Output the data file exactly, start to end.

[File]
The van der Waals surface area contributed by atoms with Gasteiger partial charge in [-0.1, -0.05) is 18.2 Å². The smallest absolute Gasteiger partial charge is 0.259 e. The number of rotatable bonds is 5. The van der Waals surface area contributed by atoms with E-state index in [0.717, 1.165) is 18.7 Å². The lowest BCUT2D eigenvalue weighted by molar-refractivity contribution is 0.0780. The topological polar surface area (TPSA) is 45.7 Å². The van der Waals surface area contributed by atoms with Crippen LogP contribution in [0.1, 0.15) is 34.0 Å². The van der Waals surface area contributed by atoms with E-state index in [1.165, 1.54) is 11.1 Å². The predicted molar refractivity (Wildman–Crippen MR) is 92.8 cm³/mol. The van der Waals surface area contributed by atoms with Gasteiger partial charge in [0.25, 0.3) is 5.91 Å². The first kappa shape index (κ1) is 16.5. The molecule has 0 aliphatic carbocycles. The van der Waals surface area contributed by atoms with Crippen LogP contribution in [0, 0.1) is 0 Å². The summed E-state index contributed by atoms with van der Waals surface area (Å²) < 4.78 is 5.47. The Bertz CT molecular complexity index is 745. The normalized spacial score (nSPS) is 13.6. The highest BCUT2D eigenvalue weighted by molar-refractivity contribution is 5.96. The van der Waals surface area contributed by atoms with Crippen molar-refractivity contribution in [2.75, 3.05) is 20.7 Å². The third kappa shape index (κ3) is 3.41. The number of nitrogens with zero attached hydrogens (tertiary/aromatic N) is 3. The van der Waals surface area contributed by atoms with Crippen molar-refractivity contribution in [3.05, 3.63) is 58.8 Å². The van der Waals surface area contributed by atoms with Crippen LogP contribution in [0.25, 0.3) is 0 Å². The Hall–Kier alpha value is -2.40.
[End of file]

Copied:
The van der Waals surface area contributed by atoms with Gasteiger partial charge in [-0.1, -0.05) is 18.2 Å². The smallest absolute Gasteiger partial charge is 0.259 e. The number of rotatable bonds is 5. The van der Waals surface area contributed by atoms with E-state index in [0.717, 1.165) is 18.7 Å². The lowest BCUT2D eigenvalue weighted by molar-refractivity contribution is 0.0780. The topological polar surface area (TPSA) is 45.7 Å². The van der Waals surface area contributed by atoms with Crippen LogP contribution in [0.1, 0.15) is 34.0 Å². The van der Waals surface area contributed by atoms with E-state index in [1.165, 1.54) is 11.1 Å². The predicted molar refractivity (Wildman–Crippen MR) is 92.8 cm³/mol. The van der Waals surface area contributed by atoms with Gasteiger partial charge in [0.25, 0.3) is 5.91 Å². The first kappa shape index (κ1) is 16.5. The molecule has 0 aliphatic carbocycles. The van der Waals surface area contributed by atoms with Crippen LogP contribution in [0, 0.1) is 0 Å². The summed E-state index contributed by atoms with van der Waals surface area (Å²) < 4.78 is 5.47. The Bertz CT molecular complexity index is 745. The normalized spacial score (nSPS) is 13.6. The highest BCUT2D eigenvalue weighted by molar-refractivity contribution is 5.96. The van der Waals surface area contributed by atoms with Crippen molar-refractivity contribution in [2.75, 3.05) is 20.7 Å². The third kappa shape index (κ3) is 3.41. The number of nitrogens with zero attached hydrogens (tertiary/aromatic N) is 3. The van der Waals surface area contributed by atoms with Crippen molar-refractivity contribution in [3.05, 3.63) is 58.8 Å². The van der Waals surface area contributed by atoms with Crippen LogP contribution in [0.25, 0.3) is 0 Å². The Hall–Kier alpha value is -2.40.